Make small adjustments to increase your level of comfort
Adjust your mask, tubing straps and headgear until you get the fit right. You can also try using a special bed pillow that is shaped for a PAP mask and/or hose.
Make sure your mask is a good fit. The most common problems with CPAP occur when the mask does not fit properly.
If the mask is too big, the straps holding it to your face will need to be pulled tightly. This may irritate your skin or lead to sores as the straps rub against your face. A mask that is too small will not seal properly and air will leak out through the edges. The air may blow into your eyes. If you are having either problem, you may need a different mask or headgear.
If the pressure feels too high as you are trying to fall asleep, use the “ramp” mode on your CPAP unit
Ramp mode will start your device on a low pressure setting and gradually increases the pressure over time. You should be able to fall asleep before the air pressure reaches its proper level.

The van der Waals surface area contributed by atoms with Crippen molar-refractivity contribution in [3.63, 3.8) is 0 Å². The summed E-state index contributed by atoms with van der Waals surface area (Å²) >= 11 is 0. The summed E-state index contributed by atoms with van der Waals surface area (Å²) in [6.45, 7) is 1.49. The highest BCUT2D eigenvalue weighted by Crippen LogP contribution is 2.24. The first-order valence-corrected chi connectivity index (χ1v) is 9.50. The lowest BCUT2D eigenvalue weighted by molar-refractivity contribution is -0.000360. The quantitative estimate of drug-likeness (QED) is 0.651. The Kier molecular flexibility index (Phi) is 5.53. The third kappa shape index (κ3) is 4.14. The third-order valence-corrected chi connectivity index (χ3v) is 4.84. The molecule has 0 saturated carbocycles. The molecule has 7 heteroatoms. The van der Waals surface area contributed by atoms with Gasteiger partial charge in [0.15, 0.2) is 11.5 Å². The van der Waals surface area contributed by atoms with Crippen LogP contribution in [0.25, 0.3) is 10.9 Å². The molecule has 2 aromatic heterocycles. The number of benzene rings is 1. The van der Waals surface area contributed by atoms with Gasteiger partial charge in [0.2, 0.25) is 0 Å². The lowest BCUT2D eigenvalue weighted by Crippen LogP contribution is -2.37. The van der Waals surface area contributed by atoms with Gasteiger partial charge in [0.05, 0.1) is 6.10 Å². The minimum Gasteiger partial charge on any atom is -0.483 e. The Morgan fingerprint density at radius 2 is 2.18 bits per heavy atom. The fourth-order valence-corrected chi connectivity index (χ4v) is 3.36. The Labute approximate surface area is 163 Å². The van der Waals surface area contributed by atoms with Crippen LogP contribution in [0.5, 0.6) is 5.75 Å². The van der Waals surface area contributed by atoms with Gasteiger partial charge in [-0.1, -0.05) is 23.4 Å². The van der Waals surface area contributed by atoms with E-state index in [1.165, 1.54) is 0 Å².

Use a saline nasal spray to ease mild nasal congestion
Nasal congestion can be a problem with CPAP treatment. A nasal spray or decongestant can help with nasal or sinus congestion.
Use a humidifier if you have a dry mouth, throat or nose
Some CPAP devices have heated humidifiers, which are chambers filled with water on a heater-plate. This feature ensures that you are breathing warm, moist air through your mask. If you are using a heated humidifier and the tubing fills with water, turn down the heat on the humidifier and keep the PAP machine at a level lower than your head.